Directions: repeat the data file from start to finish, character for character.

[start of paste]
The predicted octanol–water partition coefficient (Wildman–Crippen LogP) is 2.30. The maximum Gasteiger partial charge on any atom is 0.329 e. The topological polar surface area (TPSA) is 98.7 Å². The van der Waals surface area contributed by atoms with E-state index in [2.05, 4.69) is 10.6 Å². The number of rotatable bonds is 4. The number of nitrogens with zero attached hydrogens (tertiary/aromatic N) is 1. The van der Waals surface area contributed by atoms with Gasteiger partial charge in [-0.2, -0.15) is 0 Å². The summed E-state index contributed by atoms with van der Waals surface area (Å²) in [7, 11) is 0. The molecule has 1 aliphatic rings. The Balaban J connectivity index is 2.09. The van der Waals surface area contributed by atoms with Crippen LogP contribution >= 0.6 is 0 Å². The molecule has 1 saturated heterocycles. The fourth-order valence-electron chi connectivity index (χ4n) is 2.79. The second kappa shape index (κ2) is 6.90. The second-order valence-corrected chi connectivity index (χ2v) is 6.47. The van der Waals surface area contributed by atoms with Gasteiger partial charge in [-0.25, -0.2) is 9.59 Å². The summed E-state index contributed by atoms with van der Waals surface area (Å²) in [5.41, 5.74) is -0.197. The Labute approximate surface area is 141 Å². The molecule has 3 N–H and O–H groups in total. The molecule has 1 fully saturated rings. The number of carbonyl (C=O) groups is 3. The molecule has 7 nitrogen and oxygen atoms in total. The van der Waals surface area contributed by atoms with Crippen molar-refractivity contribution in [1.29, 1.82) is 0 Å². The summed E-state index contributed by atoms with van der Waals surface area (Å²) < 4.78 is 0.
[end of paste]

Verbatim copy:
The predicted octanol–water partition coefficient (Wildman–Crippen LogP) is 2.30. The maximum Gasteiger partial charge on any atom is 0.329 e. The topological polar surface area (TPSA) is 98.7 Å². The van der Waals surface area contributed by atoms with E-state index in [2.05, 4.69) is 10.6 Å². The number of rotatable bonds is 4. The number of nitrogens with zero attached hydrogens (tertiary/aromatic N) is 1. The van der Waals surface area contributed by atoms with Gasteiger partial charge in [-0.2, -0.15) is 0 Å². The summed E-state index contributed by atoms with van der Waals surface area (Å²) in [7, 11) is 0. The molecule has 1 aliphatic rings. The Balaban J connectivity index is 2.09. The van der Waals surface area contributed by atoms with Crippen LogP contribution >= 0.6 is 0 Å². The molecule has 1 saturated heterocycles. The fourth-order valence-electron chi connectivity index (χ4n) is 2.79. The second kappa shape index (κ2) is 6.90. The second-order valence-corrected chi connectivity index (χ2v) is 6.47. The van der Waals surface area contributed by atoms with Gasteiger partial charge in [-0.25, -0.2) is 9.59 Å². The summed E-state index contributed by atoms with van der Waals surface area (Å²) in [5.41, 5.74) is -0.197. The Labute approximate surface area is 141 Å². The molecule has 3 N–H and O–H groups in total. The molecule has 1 fully saturated rings. The number of carbonyl (C=O) groups is 3. The molecule has 7 nitrogen and oxygen atoms in total. The van der Waals surface area contributed by atoms with Crippen molar-refractivity contribution in [1.29, 1.82) is 0 Å². The summed E-state index contributed by atoms with van der Waals surface area (Å²) < 4.78 is 0.